Emissions Target Offers Pathway to Stronger Renewable Energy Development

President Obama this week submitted to the United Nations Framework Convention on Climate Change the administration’s target to cut net greenhouse gas (GHG) emissions. It’s an official confirmation of the U.S. target announced in China last year to reduce emissions by 26 to 28 percent below 2005 levels by 2025.

The White House cites higher fuel efficiency standards for cars and light trucks, as well as stricter federal efficiency rules for buildings, appliances and other energy consumption markets as playing big roles in meeting the target. The plan also relies heavily on the administration’s Clean Power Plan ‑ proposed EPA guidelines for existing power plants announced last June that would reduce power sector carbon emissions 30 percent below 2005 levels by 2030.

While political debate continues over the cause of climate change, what is beyond dispute is that long-term temperatures are getting warmer and volatile weather – drought, flooding, destructive storms – has increased in occurrence and severity. As a result, two of the leading reports on climate change – the UN-sponsored International Panel on Climate Change (IPCC) and the U.S. National Climate Assessment, a report from more than 300 experts from multiple federal agencies that summarizes the impacts of climate change on the United States now and in the future – show climate disruptions have had a negative impact on crop and livestock production. The U.S. assessment says not only have U.S. farmers and ranchers seen tougher growing conditions over the past 40 years, but those conditions will worsen over the next 25 years before turning particularly harsh starting at the mid-century mark.

Given that the White House target requires cleaner sources of power, it could represent a big step on the pathway toward strong and consistent renewable energy development, particularly in wind and solar. The economic and environmental benefits of renewable energy in curbing emissions have long been established, given that they offer low- and no-carbon alternatives to high-emission fossil fuels.

Prominent U.S. business interests – Google, Walmart, Kohl’s, Costco and Apple, among them ‑ are turning to wind and solar energy to help power their operations, showing foresight in the face of changing needs and economic and environmental conditions. Reducing emissions will also deliver ever-wider improvements in public health that will reduce health care costs. And given the continuing sharp decline in technology costs, particularly in solar and wind, investment in renewable energy will, over time, generate consumer savings.

As a result of the increased demand, renewable technologies are showing huge investment gains, signifying the arrival of clean alternatives as constants in a growingly diverse energy environment. A recent UN report shows global investments in renewable energy rebounded strongly last year, registering a solid 17 percent increase ‑ to $270 billion ‑ in 2014 after two years of decline.

Of that total global investment, the United States recorded $38.3 billion last year, up 7 percent over 2013 (though it ranked second to China, which recorded a record $83.3 billion in renewable energy investment, a jump of 39 percent from 2013).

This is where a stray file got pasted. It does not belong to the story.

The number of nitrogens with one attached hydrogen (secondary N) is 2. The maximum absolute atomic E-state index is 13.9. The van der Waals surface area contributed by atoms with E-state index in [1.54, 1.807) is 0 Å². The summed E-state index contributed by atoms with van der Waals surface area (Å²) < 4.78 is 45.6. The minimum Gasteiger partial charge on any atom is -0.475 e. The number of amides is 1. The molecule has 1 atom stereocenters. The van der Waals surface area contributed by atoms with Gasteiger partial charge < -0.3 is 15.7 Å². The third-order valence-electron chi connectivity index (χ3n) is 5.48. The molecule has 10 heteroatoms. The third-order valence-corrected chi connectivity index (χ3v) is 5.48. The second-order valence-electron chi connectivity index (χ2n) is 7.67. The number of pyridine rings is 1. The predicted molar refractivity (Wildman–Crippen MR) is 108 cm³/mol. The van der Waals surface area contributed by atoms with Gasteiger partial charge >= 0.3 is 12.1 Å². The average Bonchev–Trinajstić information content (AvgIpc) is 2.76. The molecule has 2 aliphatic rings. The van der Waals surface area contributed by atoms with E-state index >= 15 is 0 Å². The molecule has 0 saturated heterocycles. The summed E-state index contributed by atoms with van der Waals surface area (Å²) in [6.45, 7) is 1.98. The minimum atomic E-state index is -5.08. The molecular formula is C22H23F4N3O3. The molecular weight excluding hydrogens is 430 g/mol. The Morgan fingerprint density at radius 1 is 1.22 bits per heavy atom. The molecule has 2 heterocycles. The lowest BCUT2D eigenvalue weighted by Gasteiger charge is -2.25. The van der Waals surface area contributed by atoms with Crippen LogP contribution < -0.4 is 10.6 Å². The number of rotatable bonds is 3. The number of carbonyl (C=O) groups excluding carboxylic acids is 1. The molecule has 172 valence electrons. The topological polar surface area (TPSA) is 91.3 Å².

Among the beneficiaries of this surge in U.S. investment are the rural areas that see new jobs created and tax bases widened. Landowners see new streams of revenue through leases for wind turbine and solar farm sites.

And what’s the bottom line in terms of just what this investment produces? The UN report shows wind, solar, biomass and waste-to-power, geothermal, small hydro and marine power contributed to an estimated 9.1 percent of world electricity generation in 2014, up from 8.5 percent in 2013. The increase meant that last year, the world electricity system emitted 1.3 gigatons of carbon dioxide less than it would have had that 9.1-percent share been produced through fossil fuels. The emissions saved represent roughly twice the emissions of the world’s airline industry.

The percent of renewable energy as a share of U.S. electricity generation is even better than the global figures. The most recent data from DOE’s Energy Information Administration (EIA) show that renewable energy sources – wind, solar, biomass, hydropower and geothermal ‑ accounted for 13.2 percent of net U.S. electrical generation in 2014. That percentage would be even higher if the EIA also accounted for distributed energy resources, such as home-installed solar panels and single or small-number wind turbines facilities serving a local or on-site load for homes, farms, schools and public facilities.

However, while the plan submitted by the White House could serve to build on the gains made by the renewable energy sector, it falls short by failing to include the Renewable Fuel Standard (RFS) in the plan to cut U.S. GHGs. Given the impact a changing climate is having on U.S. agriculture, the RFS is a policy that specifically encourages farmers to grow the feedstocks for biofuels that have been proven to help the nation cut emissions and mitigate the conditions that are impacting growers’ ability to produce.

The U.S. numbers demonstrate strong forward progress to the 25x’25 goal of meeting 25 percent of the nation’s energy needs with renewable resources drawn from America’s rural areas by 2025. But with a stronger commitment to the nation’s biofuels sector, emissions could be more effectively cut and total economic and environmental benefits could rise significantly. Stakeholders are urged to continue reaching out to policy makers and reinforce the need for enabling policies that maintain the growth of all renewable energy sources that offers so many economic and environmental benefits.

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